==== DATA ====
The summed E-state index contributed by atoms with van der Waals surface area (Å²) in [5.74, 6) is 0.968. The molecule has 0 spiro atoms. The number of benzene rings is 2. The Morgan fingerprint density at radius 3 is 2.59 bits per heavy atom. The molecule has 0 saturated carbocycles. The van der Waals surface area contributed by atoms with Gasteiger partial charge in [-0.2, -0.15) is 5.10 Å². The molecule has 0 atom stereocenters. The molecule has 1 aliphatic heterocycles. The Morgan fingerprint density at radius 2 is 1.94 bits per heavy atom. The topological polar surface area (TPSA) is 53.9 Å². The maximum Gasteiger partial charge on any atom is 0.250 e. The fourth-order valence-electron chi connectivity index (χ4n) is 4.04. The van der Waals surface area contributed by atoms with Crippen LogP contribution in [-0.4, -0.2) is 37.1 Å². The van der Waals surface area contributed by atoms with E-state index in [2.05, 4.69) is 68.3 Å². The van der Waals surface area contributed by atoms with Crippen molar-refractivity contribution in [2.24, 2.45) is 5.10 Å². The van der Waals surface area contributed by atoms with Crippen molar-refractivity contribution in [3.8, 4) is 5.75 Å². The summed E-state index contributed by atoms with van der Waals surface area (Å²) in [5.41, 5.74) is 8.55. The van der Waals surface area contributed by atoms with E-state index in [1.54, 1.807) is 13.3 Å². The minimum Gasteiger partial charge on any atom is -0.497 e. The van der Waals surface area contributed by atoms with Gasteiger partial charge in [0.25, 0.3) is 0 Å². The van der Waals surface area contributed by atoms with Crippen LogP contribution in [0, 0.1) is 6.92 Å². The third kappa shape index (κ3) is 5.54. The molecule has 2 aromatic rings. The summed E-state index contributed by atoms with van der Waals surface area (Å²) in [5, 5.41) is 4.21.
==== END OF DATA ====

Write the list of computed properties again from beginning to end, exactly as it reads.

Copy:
The summed E-state index contributed by atoms with van der Waals surface area (Å²) in [5.74, 6) is 0.968. The molecule has 0 spiro atoms. The number of benzene rings is 2. The Morgan fingerprint density at radius 3 is 2.59 bits per heavy atom. The molecule has 0 saturated carbocycles. The van der Waals surface area contributed by atoms with Gasteiger partial charge in [-0.2, -0.15) is 5.10 Å². The molecule has 0 atom stereocenters. The molecule has 1 aliphatic heterocycles. The Morgan fingerprint density at radius 2 is 1.94 bits per heavy atom. The topological polar surface area (TPSA) is 53.9 Å². The maximum Gasteiger partial charge on any atom is 0.250 e. The fourth-order valence-electron chi connectivity index (χ4n) is 4.04. The van der Waals surface area contributed by atoms with Crippen LogP contribution in [-0.4, -0.2) is 37.1 Å². The van der Waals surface area contributed by atoms with E-state index in [2.05, 4.69) is 68.3 Å². The van der Waals surface area contributed by atoms with Crippen molar-refractivity contribution in [2.24, 2.45) is 5.10 Å². The van der Waals surface area contributed by atoms with Crippen molar-refractivity contribution in [3.8, 4) is 5.75 Å². The summed E-state index contributed by atoms with van der Waals surface area (Å²) in [5.41, 5.74) is 8.55. The van der Waals surface area contributed by atoms with E-state index in [1.54, 1.807) is 13.3 Å². The minimum Gasteiger partial charge on any atom is -0.497 e. The van der Waals surface area contributed by atoms with Gasteiger partial charge in [0.25, 0.3) is 0 Å². The van der Waals surface area contributed by atoms with Crippen LogP contribution in [0, 0.1) is 6.92 Å². The third kappa shape index (κ3) is 5.54. The molecule has 2 aromatic rings. The summed E-state index contributed by atoms with van der Waals surface area (Å²) in [5, 5.41) is 4.21.